Seniors age 65 and older are at the greatest risk for eye disease and vision loss, and because diseases like AMD and glaucoma often have no early symptoms, comprehensive eye exams are especially important.
EyeCare America, a program of The Foundation of the American Academy of Ophthalmology, provides care at no out-of-pocket cost to eligible seniors age 65 and older through its corps of volunteer ophthalmologists across the U.S. and Puerto Rico.
EyeCare America is designed for people who:
- Are U.S. citizens or legal residents;
- Are age 65 and older;
- Have not seen an ophthalmologist in three or more years; and,
- Do not receive eye care through an HMO or the VA.
To see if you or a loved one age 65 or older is eligible, visit www.eyecareamerica.org.
Top Five Tips To Save Your Vision
For more than 4.2 million Americans living with serious vision loss or blindness, vision challenges make it difficult to enjoy life’s simple pleasures such as reading, playing cards or watching grandchildren grow. Vision loss can also make it difficult to live independently, work or drive. That’s why it is so important to prevent eye disease and vision loss whenever possible.
Often, preventive care and lifestyle choices can help keep your vision healthy. Ophthalmologists – eye physicians and surgeons – encourage seniors to follow these top five tips to safeguard vision:
- Get an eye exam. To protect healthy vision, seniors age 65 and older should have a dilated eye exam every 1-2 years, or as recommended by their ophthalmologist. Visit www.eyecareamerica.org to find out if you or a loved one qualifies for an eye exam at no out-of-pocket cost with one of EyeCare America’s volunteer ophthalmologists.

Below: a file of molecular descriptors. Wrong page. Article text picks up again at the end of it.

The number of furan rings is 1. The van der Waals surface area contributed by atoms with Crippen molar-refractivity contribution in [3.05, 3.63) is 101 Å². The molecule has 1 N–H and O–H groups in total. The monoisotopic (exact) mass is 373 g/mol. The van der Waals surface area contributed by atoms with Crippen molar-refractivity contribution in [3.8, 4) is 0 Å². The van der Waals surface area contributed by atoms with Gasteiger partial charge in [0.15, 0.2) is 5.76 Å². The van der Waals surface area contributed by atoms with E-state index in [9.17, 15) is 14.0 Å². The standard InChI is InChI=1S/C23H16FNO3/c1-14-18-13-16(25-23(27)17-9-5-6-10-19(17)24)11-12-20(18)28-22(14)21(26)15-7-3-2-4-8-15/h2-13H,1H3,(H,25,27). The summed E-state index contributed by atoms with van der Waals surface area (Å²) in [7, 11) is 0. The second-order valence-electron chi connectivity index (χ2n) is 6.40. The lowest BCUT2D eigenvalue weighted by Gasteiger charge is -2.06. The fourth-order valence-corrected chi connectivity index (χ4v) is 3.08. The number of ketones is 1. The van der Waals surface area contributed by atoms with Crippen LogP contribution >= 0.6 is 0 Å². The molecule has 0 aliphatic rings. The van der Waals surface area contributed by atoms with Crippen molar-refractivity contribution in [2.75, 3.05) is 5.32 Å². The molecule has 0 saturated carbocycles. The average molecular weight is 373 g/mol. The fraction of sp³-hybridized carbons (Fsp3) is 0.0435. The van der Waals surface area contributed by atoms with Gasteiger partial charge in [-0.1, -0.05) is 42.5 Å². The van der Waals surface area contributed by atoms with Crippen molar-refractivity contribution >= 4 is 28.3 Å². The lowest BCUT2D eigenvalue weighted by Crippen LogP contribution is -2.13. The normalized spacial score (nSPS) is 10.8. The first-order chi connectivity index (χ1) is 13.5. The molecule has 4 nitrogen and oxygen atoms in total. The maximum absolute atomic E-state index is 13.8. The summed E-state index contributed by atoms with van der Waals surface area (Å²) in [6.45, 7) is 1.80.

- Know your family history. Eye diseases like age-related macular degeneration (AMD) and glaucoma can run in families, so it’s important to know your family's history of eye disease and talk to your ophthalmologist about any possible genetic risk factors.
- Don't smoke. Tobacco smoking is directly linked to many adverse health effects, including cataracts and AMD. Studies show that current smokers and ex-smokers are more likely to develop AMD than people who have never smoked.
- Eat right. A variety of vegetables, especially leafy green ones, are an important part of an eye-healthy diet. Researchers have found people on diets with higher levels of vitamins C and E, zinc, lutein, zeaxanthin, omega-3 fatty acids DHA and EPA are less likely to develop early and advanced AMD. For delicious recipes that incorporate these essential nutrients, EyeCare America offers a free, downloadable cookbook, called Feast Your Eyes on This.
- Protect your eyes from injuries. An estimated 2.5 million eye injuries occur in the U.S. each year, so it is critical to wear proper eye protection to prevent eye injuries, especially during home projects like gardening and cleaning. Eye injuries can also be prevented by securing loose rugs, railings or other hazards that could cause falls or slips.
EyeCare America is co-sponsored by the Knights Templar Eye Foundation, Inc., with additional support provided by Alcon. The program is endorsed by state and subspecialty ophthalmological societies.
The American Academy of Ophthalmology provided this information.